- 10.Cho M, Roh HY (2003) Development of geometrically exact new shell elements based on general curvilinear co-ordinates. Int J Numer Methods Eng 56(1):81–115CrossRefGoogle Scholar
- 11.Ciarlet PG (2006) An introduction to differential geometry with applications to elasticity, vol 78. Springer, BerlinGoogle Scholar
- 12.Ciarlet PG, Lods V (1996) Asymptotic analysis of linearly elastic shells. I. Justification of membrane shell equations. Arch Ration Mech Anal 136(2):119–161MathSciNetCrossRefGoogle Scholar
- 13.Ciarlet PG, Lods V (1996) Asymptotic analysis of linearly elastic shells. III. Justification of Koiter’s shell equations. Arch Ration Mech Anal 136(2):191–200MathSciNetCrossRefGoogle Scholar
- 14.Ciarlet PG, Lods V, Miara B (1996) Asymptotic analysis of linearly elastic shells. II. Justification of flexural shell equations. Arch Ration Mech Anal 136(2):163–190MathSciNetCrossRefGoogle Scholar
- 15.Dauge M, Faou E, Yosibash Z (2004) Plates and shells: asymptotic expansions and hierarchic models. In: Stein E, de Borst R, Hughes T (eds) Encyclopedia of computational mechanics, chap 8, vol 2. Wiley Online Library, New York, pp 199–236Google Scholar
- 16.Demlow A (2009) Higher-order finite element methods and pointwise error estimates for elliptic problems on surfaces. SIAM J Numer Anal 47(2):805–827MathSciNetCrossRefGoogle Scholar
- 17.Dziuk G, Elliott C (2013) Finite element methods for surface PDEs. Acta Numer 22:289–396MathSciNetCrossRefGoogle Scholar
- 18.Echter R, Oesterle B, Bischoff M (2013) A hierarchic family of isogeometric shell finite elements. Comput Methods Appl Mech Eng 254:170–180MathSciNetCrossRefGoogle Scholar
- 19.Fike JA, Alonso JJ (2011) The development of hyper-dual numbers for exact second-derivative calculations. In: 49th AIAA aerospace sciences meeting including the new horizons forum and aerospace exposition, Orlando, FloridaGoogle Scholar
- 20.Fries TP, Schöllhammer D (2017) Higher-order meshing of implicit geometries part II: approximations on manifolds. Comput Methods Appl Mech Eng 326:270–297MathSciNetCrossRefGoogle Scholar
- 21.Gfrerer MH, Schanz M (2017) Code verification examples based on the method of manufactured solutions for Kirchhoff–Love and Reissner–Mindlin shell analysis. Eng Comput. https://doi.org/10.1007/s00366-017-0572-4 CrossRefGoogle Scholar
- 22.Gfrerer MH, Schanz M (2018) A high-order FEM with exact geometry description for the Laplacian on implicitly defined surfaces. Int J Numer Methods Eng. https://doi.org/10.1002/nme.5779 MathSciNetCrossRefGoogle Scholar
- 23.Hosseini S, Remmers JJ, Verhoosel CV, Borst R (2013) An isogeometric solid-like shell element for nonlinear analysis. Int J Numer Methods Eng 95(3):238–256MathSciNetCrossRefGoogle Scholar
- 24.Kiendl J, Bletzinger KU, Linhard J, Wüchner R (2009) Isogeometric shell analysis with Kirchhoff–Love elements. Comput Methods Appl Mech Eng 198(49):3902–3914MathSciNetCrossRefGoogle Scholar
- 25.Lehrenfeld C (2016) High order unfitted finite element methods on level set domains using isoparametric mappings. Comput Methods Appl Mech Eng 300:716–733MathSciNetCrossRefGoogle Scholar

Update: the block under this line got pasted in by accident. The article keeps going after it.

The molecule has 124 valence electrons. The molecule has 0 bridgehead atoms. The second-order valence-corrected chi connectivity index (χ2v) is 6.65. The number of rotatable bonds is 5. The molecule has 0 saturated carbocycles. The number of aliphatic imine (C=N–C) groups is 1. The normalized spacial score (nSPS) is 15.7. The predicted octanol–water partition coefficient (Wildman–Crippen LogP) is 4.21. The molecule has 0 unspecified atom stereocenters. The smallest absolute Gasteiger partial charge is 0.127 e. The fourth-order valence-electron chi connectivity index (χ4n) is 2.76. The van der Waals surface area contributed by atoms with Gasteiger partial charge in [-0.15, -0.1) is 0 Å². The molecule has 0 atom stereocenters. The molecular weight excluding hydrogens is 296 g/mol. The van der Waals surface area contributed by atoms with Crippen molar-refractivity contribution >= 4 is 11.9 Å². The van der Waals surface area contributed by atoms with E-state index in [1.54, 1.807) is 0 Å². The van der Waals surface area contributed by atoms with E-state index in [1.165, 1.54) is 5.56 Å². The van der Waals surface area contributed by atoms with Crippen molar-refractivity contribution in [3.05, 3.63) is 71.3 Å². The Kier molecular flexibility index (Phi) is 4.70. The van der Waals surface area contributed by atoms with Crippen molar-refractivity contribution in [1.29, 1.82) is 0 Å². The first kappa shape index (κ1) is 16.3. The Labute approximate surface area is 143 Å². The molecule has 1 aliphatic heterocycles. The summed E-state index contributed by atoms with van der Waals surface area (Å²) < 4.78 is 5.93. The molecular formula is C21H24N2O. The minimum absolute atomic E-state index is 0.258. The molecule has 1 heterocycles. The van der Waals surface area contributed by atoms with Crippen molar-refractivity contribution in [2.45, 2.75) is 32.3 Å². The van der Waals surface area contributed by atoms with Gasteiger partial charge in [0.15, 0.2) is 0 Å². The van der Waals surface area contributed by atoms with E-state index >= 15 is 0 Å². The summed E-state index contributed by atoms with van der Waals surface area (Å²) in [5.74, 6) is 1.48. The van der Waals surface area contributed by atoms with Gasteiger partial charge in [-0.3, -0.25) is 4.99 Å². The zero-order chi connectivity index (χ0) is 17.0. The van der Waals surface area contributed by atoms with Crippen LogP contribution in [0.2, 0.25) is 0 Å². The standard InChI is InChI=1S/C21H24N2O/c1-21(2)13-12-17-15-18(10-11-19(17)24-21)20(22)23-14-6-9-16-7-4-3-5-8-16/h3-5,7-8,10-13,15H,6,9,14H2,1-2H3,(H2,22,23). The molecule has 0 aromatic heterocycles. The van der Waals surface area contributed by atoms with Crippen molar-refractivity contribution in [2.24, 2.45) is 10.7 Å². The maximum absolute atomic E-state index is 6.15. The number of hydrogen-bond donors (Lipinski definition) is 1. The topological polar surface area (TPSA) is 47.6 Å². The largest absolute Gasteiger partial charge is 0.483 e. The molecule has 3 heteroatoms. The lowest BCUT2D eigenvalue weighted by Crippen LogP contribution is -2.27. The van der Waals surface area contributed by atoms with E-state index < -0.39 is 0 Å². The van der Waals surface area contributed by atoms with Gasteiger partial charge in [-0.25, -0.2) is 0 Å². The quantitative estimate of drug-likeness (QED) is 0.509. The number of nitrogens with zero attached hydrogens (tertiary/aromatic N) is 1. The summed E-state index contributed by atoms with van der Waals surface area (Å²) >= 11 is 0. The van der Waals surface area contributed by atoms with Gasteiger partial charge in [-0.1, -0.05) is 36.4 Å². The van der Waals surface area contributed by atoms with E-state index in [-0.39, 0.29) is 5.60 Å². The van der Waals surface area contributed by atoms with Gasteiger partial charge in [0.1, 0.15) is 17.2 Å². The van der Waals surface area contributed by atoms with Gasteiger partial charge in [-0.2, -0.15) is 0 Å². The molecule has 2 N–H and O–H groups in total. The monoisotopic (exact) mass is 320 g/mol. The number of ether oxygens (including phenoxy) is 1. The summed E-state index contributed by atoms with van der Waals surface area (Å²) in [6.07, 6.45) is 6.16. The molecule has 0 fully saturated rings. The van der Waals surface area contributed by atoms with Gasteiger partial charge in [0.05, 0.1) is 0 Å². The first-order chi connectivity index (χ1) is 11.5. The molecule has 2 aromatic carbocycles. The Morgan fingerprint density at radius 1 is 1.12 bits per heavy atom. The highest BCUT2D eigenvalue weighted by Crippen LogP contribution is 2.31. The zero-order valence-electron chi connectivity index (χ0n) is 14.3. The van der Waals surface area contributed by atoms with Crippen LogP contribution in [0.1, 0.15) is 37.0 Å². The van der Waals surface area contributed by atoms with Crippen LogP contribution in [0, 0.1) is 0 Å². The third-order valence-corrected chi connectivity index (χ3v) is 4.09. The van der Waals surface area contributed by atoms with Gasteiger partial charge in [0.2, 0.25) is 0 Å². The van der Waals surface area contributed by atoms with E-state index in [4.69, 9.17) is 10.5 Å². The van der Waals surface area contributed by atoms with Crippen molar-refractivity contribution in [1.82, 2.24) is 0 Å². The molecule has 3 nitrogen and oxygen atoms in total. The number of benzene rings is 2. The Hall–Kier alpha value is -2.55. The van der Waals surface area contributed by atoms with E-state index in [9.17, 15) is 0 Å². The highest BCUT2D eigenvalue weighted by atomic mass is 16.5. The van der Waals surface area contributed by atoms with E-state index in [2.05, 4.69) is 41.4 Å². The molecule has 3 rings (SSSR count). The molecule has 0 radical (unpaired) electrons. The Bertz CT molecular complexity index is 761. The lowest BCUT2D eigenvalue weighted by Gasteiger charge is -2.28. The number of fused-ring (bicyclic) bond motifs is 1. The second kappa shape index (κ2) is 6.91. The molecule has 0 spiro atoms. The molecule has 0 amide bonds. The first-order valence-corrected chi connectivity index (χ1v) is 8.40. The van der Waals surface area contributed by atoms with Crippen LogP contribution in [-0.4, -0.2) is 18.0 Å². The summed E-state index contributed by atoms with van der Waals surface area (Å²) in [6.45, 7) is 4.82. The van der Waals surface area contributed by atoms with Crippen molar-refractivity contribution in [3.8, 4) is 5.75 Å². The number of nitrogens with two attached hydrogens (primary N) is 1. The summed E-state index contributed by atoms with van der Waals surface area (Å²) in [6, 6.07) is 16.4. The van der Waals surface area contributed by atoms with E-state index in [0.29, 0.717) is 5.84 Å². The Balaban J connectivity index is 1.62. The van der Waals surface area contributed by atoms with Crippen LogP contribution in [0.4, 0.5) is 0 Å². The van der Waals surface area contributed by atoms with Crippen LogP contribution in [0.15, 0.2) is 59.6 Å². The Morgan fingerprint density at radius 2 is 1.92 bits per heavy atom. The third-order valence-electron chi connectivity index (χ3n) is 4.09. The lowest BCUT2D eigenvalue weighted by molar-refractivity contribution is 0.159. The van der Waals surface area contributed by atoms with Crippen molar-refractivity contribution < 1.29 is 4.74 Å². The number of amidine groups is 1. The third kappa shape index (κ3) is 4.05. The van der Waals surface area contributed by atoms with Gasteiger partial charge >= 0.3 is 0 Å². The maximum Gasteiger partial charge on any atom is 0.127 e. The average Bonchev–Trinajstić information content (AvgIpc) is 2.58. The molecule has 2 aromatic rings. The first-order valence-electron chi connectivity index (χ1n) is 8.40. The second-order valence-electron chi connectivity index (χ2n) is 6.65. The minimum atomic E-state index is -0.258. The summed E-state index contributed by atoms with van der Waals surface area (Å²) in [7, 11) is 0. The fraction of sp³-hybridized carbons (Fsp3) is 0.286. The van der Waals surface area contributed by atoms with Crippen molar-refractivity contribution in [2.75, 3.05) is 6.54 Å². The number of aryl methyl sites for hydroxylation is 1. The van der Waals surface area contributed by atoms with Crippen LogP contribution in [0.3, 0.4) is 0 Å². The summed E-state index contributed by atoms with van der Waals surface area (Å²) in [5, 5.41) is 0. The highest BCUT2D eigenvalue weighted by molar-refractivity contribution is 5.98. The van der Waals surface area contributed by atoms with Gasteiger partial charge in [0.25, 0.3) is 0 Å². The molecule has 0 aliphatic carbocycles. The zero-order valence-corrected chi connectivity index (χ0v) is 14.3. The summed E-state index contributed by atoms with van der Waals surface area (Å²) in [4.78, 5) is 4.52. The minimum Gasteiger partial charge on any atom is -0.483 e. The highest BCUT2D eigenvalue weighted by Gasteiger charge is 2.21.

- 26.Lorensen W, Cline H (1987) Marching cubes: a high resolution 3D surface construction algorithm. In: Proceedings of the 14th annual conference on computer graphics and interactive techniques, ACM, New York, NY, USA, SIGGRAPH’87, pp 163–169Google Scholar
- 27.Macneal RH, Harder RL (1985) A proposed standard set of problems to test finite element accuracy. Finite Elem Anal Des 1(1):3–20CrossRefGoogle Scholar
- 28.Oesterle B, Sachse R, Ramm E, Bischoff M (2017) Hierarchic isogeometric large rotation shell elements including linearized transverse shear parametrization. Comput Methods Appl Mech Eng 321:383–405MathSciNetCrossRefGoogle Scholar
- 29.Pimenta PM, Campello EMB (2009) Shell curvature as an initial deformation: a geometrically exact finite element approach. Int J Numer Methods Eng 78(9):1094–1112MathSciNetCrossRefGoogle Scholar
- 30.Ramm E, Wall W (2004) Shell structures—a sensitive interrelation between physics and numerics. Int J Numer Methods Eng 60(1):381–427MathSciNetCrossRefGoogle Scholar
- 31.Rank E, Düster A, Nübel V, Preusch K, Bruhns O (2005) High order finite elements for shells. Comput Methods Appl Mech Eng 194(21):2494–2512CrossRefGoogle Scholar
- 32.Schöberl J, Zaglmayr S (2005) High order Nédélec elements with local complete sequence properties. Compel 24(2):374–384MathSciNetCrossRefGoogle Scholar
- 33.Takacs T, Jüttler B (2011) Existence of stiffness matrix integrals for singularly parameterized domains in isogeometric analysis. Comput Methods Appl Mech Eng 200(49):3568–3582MathSciNetCrossRefGoogle Scholar
- 34.Weingarten J (1861) Ueber eine Klasse auf einander abwickelbarer Flächen. J Reine Angew Math 59:382–393MathSciNetCrossRefGoogle Scholar

## Copyright information

**Open Access**This article is distributed under the terms of the Creative Commons Attribution 4.0 International License (http://creativecommons.org/licenses/by/4.0/), which permits unrestricted use, distribution, and reproduction in any medium, provided you give appropriate credit to the original author(s) and the source, provide a link to the Creative Commons license, and indicate if changes were made.